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However, it is a mistake to view the model as simply a “staircase” for development. It is important to take both the positive and negative spaces of the stairs into consideration. In order for individuals to progress, they need positive and negative experiences to formulate their own understanding of themselves and the world. Some negative experiences teach valuable life lessons, but too many leave an individual on a very shaky staircase. Moreover, development only occurs within the greater context of the world. Individual growth requires a reliance on cultural and generational connections and knowledge (Marcia & Josselson, 2013). In order to move smoothly up the stairs and through the stages to old age, babies and adults rely on others in their lives to help guide them. For Erikson, a child’s world is defined within the context of important relationships. Therefore, the adults in one’s life must also have a stable position on the staircase.

These cultural and intergenerational connections that affect development are one reason that a typical trajectory is problematic for children who are adopted or in foster care, and the older a child is when moved into a stable environment, the more difficult it is. Furthermore, when past complex trauma is involved (as it often is) pieces of the staircase are nonexistent. In essence, adopted or fostered children, and their adoptive/foster families, are attempting to repair the broken steps behind them while simultaneously climbing further toward the top. The climb can rarely be stopped or even paused to make the repairs, as time moves ahead whether we want it to or not.

The purpose of this chapter is not to extensively explore trauma or trauma informed care (TIC), but rather to look broadly at complex trauma and individual strategies that were effective in public and private educational systems. Theory will be linked to real-life narrative. The chapter will briefly cover Erikson’s framework, with greatest focus on stages four through six. The overall objectives of this chapter are twofold. First, to weave personal stories and research together to create a picture that highlights aspects of working with children who have been exposed to trauma. Second, to provide potential strategies and suggestions for working with children who have traumatic histories.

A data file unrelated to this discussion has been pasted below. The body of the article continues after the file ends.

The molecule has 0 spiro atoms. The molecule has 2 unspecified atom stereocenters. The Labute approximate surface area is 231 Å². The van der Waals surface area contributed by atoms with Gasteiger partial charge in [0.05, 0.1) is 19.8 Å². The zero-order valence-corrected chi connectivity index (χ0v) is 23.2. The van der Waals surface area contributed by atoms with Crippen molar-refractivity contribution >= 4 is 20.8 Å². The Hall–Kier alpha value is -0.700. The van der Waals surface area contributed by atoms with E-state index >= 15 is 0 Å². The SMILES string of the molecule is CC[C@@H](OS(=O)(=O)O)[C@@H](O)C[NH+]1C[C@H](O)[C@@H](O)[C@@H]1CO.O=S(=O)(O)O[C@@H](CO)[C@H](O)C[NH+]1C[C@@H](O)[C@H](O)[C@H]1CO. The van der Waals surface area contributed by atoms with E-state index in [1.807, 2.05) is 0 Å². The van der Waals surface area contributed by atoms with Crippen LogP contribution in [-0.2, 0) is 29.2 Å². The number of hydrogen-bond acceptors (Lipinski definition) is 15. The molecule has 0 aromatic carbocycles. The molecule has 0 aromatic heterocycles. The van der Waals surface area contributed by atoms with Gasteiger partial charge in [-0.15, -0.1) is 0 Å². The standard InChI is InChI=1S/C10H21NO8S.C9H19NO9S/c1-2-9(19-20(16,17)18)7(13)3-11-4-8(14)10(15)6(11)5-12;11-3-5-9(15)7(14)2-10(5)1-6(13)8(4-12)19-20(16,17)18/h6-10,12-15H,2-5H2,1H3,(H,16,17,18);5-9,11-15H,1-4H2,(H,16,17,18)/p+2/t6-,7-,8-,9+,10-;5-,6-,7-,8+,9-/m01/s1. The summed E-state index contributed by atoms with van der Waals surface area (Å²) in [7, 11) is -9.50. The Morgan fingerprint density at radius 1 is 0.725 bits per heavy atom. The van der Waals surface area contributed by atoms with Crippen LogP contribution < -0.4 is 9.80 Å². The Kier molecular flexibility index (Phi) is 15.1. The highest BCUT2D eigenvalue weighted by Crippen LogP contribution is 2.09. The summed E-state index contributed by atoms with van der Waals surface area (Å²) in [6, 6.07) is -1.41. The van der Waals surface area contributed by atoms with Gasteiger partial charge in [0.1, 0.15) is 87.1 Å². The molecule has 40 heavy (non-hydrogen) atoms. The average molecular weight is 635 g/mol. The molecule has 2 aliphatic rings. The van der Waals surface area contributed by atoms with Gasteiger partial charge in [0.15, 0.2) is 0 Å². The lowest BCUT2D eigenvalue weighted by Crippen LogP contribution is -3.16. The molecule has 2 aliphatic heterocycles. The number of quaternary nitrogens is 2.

Key Terms in this Chapter

Trauma-Informed Approach: A method of care where an organization realizes the long reaching impact of trauma, recognize signs, responds appropriately, and resists re-traumatization.

Invitational Language: Incorporates invitations and options rather than imperative style commands.

Social Orphan: A child whose parents are alive but unable to care for them.

Major Trauma: An exposure to a single or prolonged traumatic experience, such as war.

Trauma-Informed Care: A framework for service delivery that takes place in the context of relationships.

Crisis: A turning point for better or worse.

Complex Trauma: An exposure to repeated traumatic experiences, accompanied by constant feelings of threat and stress that can lead to changes in brain development.